Carlus Padrissa’s (of La fura dels baus) take on Verdi’s La forza del destino for the Maggio Musicale Fiorentino is nothing if not ambitious. He interprets this rather banal and meandering melodrama as a tale of cosmic inevitability. Leonora and Alvaro are metaphors for two stars, which after an epic journey through time and space, will collide and form a black hole extinguishing each other. FWIW the recording was made in June 2020 under COVID restrictions so the chorus is masked and it sounds as if the theatre is a lot less than full.
It’s not all that often I feel genuinely moved by an opera on video. It’s so much less immersive than experiencing live. There is the occasional one. Both the Berlin Parsifaland the Aix-en-Provence La traviata come to mind. The recently released La traviata from the Maggio Musicale Fiorentino is another one. It’s an interesting and effective production with a strong cast centred on the searing Violetta of Nadine Sierra.
Verdi’s Falstaff, of course, is a farce so there’s no reason why a director shouldn’t treat it as one but all three of the other productions I’ve seen in the last few years have transposed it to the 1950s and put a spin on it. Sven-Eric Bechtolf, in his production for the 2021 Maggio Musicale Fiorentino, just doesn’t do that. It’s a 1590s (ish) setting and it’s played very broad. There are big costumes, big gestures, entrances and exits and characters “hidden in plain view”. It could be Dario Fo or Brian Rix.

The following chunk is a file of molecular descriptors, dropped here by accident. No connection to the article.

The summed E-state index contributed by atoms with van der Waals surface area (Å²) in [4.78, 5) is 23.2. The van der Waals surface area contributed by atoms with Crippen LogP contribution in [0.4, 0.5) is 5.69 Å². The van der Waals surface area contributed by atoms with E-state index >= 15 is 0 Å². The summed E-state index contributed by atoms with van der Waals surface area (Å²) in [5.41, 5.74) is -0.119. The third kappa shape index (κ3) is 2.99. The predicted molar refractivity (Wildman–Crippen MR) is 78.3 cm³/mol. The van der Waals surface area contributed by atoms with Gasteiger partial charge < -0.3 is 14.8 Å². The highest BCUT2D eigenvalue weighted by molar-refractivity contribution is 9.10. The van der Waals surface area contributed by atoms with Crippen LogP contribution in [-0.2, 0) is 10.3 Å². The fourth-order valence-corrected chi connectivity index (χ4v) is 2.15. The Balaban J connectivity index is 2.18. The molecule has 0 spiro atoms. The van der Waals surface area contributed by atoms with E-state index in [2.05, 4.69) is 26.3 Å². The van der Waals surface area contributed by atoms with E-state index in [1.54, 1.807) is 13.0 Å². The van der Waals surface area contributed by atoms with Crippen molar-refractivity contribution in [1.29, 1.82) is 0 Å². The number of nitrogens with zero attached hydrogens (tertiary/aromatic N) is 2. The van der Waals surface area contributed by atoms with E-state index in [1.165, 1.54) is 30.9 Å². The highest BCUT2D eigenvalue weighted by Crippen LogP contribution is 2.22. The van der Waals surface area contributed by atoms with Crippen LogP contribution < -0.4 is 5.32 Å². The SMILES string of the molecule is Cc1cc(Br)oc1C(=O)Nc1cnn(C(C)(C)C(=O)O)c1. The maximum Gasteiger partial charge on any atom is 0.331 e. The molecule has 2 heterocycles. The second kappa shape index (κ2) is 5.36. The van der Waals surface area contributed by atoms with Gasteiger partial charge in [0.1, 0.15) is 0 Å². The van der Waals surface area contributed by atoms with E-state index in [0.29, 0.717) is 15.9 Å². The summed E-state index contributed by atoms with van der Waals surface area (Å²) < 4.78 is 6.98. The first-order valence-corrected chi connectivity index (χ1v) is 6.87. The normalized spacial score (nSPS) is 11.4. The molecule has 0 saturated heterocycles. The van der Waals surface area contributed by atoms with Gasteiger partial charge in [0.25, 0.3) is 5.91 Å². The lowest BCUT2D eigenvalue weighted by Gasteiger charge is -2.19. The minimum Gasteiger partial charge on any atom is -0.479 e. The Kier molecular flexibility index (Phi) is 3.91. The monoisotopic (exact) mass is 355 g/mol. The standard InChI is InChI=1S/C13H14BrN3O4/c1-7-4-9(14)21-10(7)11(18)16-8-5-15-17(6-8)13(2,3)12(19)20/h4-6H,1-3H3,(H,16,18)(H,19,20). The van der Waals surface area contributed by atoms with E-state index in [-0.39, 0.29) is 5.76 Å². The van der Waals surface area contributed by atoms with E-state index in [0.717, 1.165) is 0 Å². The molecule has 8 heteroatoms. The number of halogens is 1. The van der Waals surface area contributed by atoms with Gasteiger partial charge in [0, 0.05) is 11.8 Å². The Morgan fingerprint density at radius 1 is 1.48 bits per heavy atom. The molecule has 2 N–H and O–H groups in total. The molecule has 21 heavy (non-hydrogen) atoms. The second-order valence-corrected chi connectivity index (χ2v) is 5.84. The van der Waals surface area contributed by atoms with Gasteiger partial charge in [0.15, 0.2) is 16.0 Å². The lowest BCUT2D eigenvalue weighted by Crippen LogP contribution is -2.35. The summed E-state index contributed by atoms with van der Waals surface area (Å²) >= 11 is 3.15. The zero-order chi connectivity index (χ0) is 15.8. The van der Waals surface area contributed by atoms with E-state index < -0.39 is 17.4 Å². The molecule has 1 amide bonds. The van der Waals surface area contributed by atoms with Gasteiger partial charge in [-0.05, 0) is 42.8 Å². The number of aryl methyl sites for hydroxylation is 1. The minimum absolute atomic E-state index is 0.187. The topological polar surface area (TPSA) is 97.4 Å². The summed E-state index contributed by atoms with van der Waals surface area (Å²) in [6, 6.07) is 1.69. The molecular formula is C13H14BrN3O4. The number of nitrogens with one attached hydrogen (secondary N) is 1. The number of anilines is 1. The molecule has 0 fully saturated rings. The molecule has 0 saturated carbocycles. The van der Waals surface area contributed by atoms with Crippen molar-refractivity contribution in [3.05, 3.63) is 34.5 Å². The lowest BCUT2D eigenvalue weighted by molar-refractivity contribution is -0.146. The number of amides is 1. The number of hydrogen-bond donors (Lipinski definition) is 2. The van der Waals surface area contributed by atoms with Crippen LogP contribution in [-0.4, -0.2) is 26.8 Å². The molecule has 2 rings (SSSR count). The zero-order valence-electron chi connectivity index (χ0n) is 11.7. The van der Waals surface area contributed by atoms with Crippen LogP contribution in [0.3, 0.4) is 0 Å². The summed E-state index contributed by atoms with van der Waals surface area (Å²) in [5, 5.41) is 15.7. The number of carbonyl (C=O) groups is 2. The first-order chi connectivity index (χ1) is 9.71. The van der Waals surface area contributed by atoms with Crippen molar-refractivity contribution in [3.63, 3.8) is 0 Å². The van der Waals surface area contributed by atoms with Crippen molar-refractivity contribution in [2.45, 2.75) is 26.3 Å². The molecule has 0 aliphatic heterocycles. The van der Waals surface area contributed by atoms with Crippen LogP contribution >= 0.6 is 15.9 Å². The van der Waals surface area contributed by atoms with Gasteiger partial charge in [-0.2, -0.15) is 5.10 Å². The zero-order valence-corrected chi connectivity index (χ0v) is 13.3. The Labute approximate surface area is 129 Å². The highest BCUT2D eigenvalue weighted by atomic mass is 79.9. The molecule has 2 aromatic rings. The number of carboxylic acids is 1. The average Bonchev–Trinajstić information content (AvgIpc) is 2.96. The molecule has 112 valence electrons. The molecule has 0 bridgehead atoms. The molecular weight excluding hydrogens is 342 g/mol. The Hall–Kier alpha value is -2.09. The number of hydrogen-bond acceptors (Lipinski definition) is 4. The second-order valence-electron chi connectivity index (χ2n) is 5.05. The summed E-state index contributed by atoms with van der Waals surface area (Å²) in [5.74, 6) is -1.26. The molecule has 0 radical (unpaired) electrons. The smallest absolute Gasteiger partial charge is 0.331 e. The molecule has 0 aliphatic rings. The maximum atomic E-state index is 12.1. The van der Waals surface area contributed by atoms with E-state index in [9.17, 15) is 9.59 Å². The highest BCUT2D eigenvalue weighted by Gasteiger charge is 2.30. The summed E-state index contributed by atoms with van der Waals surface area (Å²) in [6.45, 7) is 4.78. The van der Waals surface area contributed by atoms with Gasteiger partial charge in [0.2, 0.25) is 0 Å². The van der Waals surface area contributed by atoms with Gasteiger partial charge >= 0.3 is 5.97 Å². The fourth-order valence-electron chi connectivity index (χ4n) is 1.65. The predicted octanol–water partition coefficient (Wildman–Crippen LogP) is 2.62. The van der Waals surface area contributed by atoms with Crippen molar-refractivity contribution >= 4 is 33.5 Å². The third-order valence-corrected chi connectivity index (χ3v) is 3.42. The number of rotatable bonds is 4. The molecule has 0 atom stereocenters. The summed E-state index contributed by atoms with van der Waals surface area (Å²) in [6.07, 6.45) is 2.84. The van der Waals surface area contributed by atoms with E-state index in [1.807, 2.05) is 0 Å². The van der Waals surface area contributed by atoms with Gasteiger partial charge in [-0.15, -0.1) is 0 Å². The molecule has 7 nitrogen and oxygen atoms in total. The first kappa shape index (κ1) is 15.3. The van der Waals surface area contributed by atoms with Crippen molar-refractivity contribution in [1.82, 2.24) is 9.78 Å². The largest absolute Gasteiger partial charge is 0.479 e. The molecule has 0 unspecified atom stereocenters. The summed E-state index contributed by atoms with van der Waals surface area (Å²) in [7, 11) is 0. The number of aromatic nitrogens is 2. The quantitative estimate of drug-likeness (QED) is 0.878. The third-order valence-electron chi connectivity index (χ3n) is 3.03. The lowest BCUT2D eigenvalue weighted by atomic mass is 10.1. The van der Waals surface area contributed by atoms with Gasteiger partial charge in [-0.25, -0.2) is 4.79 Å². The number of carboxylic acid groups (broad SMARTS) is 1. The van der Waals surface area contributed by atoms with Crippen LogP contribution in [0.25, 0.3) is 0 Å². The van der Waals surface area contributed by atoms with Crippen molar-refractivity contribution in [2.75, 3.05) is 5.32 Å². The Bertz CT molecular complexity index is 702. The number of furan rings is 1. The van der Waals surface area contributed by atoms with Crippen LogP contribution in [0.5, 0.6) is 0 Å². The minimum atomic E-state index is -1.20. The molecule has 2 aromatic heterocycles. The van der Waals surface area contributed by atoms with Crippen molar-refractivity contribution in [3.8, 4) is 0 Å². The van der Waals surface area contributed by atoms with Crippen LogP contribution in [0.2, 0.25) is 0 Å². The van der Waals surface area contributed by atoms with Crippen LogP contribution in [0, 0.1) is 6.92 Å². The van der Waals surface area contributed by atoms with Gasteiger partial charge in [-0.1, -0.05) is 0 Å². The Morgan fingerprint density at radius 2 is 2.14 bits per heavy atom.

Catalani’s La Wally is not much performed outside Italy so I was interested to get my hands on a recording made at the Theater an der Wien in 2021. It’s about what one might expect from an Italian opera of the 1890s; an everyday story of country folk plus murder.
Wagner’s Parsifal both attracts and repels. It has gorgeous music but a problematic plot that, on the surface, is a weird mash up of Christian symbolism, medieval romance and (more than likely) anti-Semitism. With reference to the latter it’s no great surprise that an Israeli conductor taking on the work would want to take an approach that deals with that aspect head on. That’s what Omer Meir Wellber does, with the willing collaboration of director Graham Vick in a production staged and recorded at the Teatro Massimo in Palermo in 2020.
Stanisław Moniuszko’s Halka is sometimes regarded as Poland’s national opera. It’s one of those mid 19th century works that tries to create some kind of national idiom broadly within the framework of the musical style of the age (the composer was conservatory trained in Berlin). It’s really quite good but rarely performed outside Poland so it’s interesting to look at it, especially in a rather good production by Mariusz Treliński that was given and recorded at Theater an der Wien in 2019.
I’m really not sure what to make of the recent recording of Giodarno’s Siberia made at the Maggi Musicale Fiorentino in 2021. It’s certainly a rather weird experience. It’s partly that it’s a bit of an oddball of an opera, partly Roberto Andò’s production and partly that it was recorded under COVID conditions with the chorus masked and blocking that seems, if rather inconsistently, to be designed for social distancing.
Handel’s Saul gets another “fully staged” treatment in this recording of a Claus Guth production at the Theater an der Wien in 2021. Inevitably it invites comparison with Barrie Kosky’s Glyndebourne version.. They are quite different though each is very enjoyable n its own way. Those not familiar with the piece might find the introduction to the earlier production helpful as I’m not going to repeat the outline of plot etc here.
I really wonder why Gluck’s Alceste gets as many productions as it does. The plot is essentially dull (summarised in this review) and I really can’t see an angle that could be used to make it interesting and relevant to today’s audience in the way that one can with such classical stories as Antigone, Medea or Idomeneo. The music, bar a handful of numbers, is not very exciting either.